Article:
What Is Staking: The Ultimate Beginner’s Guide
Staking means you are holding your cryptocurrency funds in a wallet and thus support the functionality of a blockchain system. Stakeholders lock their cryptos in their wallets. In return, they are rewarded by the network.

Proof-of-Stake versus Proof-of-Work.

What Is Proof Of Stake

To clear up the idea of staking, we should explain the Proof-of-Stake (PoS) consensus mechanism. PoS and its versions are widely used in many blockchain networks.
The pioneers of PoS were (most likely) Sunny King and Scott Nadal. They were the first to describe and implement this idea for the crypto project Peercoin (PPC). Originally, its blockchain was using a hybrid of PoW and PoS. It made the network less dependent on the alternative protocol and attracted more participants. They were miners who came to compete for a reward.


Delegated Proof-of-Stake in BitShares versus Proof-of-Work in Bitcoin.

Delegated Proof Of Stake

Two years later, Daniel Larimer, a prominent software developer, and crypto entrepreneur introduced a modified version of PoS. Its name was Delegated Proof of Stake (DPoS). The first network to apply it was Bitshares. Larimer also launched EOS and Steem. Both projects adopted the Delegated Proof of Stake protocol for their blockchains.
What is the key feature of DPoS? This mechanism allows all network users to ‘convert’ their crypto holdings into votes. These votes are used to elect trusted witnesses (‘delegates’). They will manage the blockchain on your behalf. The delegates validate the transactions and make sure the network functions as it should. The weight of your vote depends on how big your stake is. As a stakeholder, you get a regular reward for keeping your crypto in the network.

DPoS Pros

The DPoS model addresses the important problems of PoS and PoW blockchains. First of all, it’s the scalability issue. DPoS improves network capacity by increasing the speed of transaction processing. It is possible because the DPoS model allows reaching consensus much faster, as it needs fewer nodes to validate a transaction. On the dark side, Delegate Proof of Stake usage promotes centralization: a DPoS network relies on a limited group of delegates for its operation.

How Staking Works

As we said earlier, staking means holding cryptocurrency or tokens to support a network operation and getting a reward for it. Naturally, this process is typical for blockchains using the PoS protocol or any of its versions.
Unlike PoW, this protocol does not rely on miners who validate blocks by doing ‘work’. This work consists of solving math puzzles using increasingly powerful mining hardware. Instead, the mining power of any network participant depends on how many coins they commit to stake. It allows a PoS-based blockchain to avoid usage of ASICs and other equipment that consumes a great amount of electricity.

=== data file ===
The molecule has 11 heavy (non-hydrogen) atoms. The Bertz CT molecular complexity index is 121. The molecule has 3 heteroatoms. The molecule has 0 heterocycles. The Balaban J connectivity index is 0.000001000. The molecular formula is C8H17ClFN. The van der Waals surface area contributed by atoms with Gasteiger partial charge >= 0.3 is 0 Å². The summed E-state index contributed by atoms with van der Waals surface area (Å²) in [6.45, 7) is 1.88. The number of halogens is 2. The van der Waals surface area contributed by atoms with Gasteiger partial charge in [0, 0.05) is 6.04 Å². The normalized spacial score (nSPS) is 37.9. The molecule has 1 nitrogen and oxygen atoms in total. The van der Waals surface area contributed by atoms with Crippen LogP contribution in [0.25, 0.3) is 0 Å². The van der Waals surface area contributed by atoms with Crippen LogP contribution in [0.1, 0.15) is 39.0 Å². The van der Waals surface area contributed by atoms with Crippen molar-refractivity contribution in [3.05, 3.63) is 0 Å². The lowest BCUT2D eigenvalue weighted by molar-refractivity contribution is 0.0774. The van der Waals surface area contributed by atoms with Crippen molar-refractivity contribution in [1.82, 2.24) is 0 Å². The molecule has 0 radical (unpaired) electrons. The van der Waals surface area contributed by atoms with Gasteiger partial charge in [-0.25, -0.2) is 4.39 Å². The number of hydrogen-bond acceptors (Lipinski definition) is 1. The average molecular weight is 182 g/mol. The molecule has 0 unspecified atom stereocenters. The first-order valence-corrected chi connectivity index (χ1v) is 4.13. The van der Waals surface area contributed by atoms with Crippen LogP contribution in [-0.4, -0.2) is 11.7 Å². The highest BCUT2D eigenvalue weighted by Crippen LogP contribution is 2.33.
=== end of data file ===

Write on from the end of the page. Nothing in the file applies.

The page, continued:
Advantages Of Staking

The bigger is the amount you stake, the better are your chances to become the validator for the next block and grab the reward. The PoS model saves you a lot of money. You don’t have to invest in expensive mining hardware and cooling equipment. Also, you don’t have to pay huge electricity bills every month. You still spend some money, but it’s a direct cryptocurrency investment. Every PoS network features its own ‘staking currency’.
The increased scalability, ensured by staking, is one of the main reasons why the Ethereum plans to move to this model in 2020 when it adopts the Casper protocol.
There are networks that prefer DPoS. In this model, you may use other network participants to signal your support for some event. It means you delegate decision making to the nodes you trust.
In fact, these delegates are responsible for handling the blockchain, as they deal with the issues of major importance. They play a key role in consensus achievement and make management decisions.

Consensus protocols compared: PoW, PoS and DPoS.

Network Inflation

There are blockchains who pay a staking reward in the form of a fixed percentage, the so-called ‘inflation rate’. The purpose is to persuade more people to stake their coins. It’s like a bank encouraging you to keep your money with them and not at home.
Until recently, Stellar was a typical example of such a scheme. Their fixed inflation rate was 1%. Every week, the network used to distribute ‘inflation money’ among the holders, who kept their funds in the staking pool. The main pro of this model is that you get a fixed bonus regularly.
For example, a Stellar user who was holding 10,000 XLM for 1 year, could expect the reward of 100 XLM. This information was open to all the users, helping them to decide in favor of staking. It motivated the people who preferred a moderate but predictable reward to a big but random one.
In the 4th quarter of 2019, Stellar abandoned the inflation scheme.

Staking Pool

An idea behind staking pools is simple. To form a pool, many network stakeholders combine together. It increases their collective odds of validating a new block and getting rewarded for it. Like in a PoW mining pool, the reward is proportionately split among all the participants. The money you put in, the bigger is your share.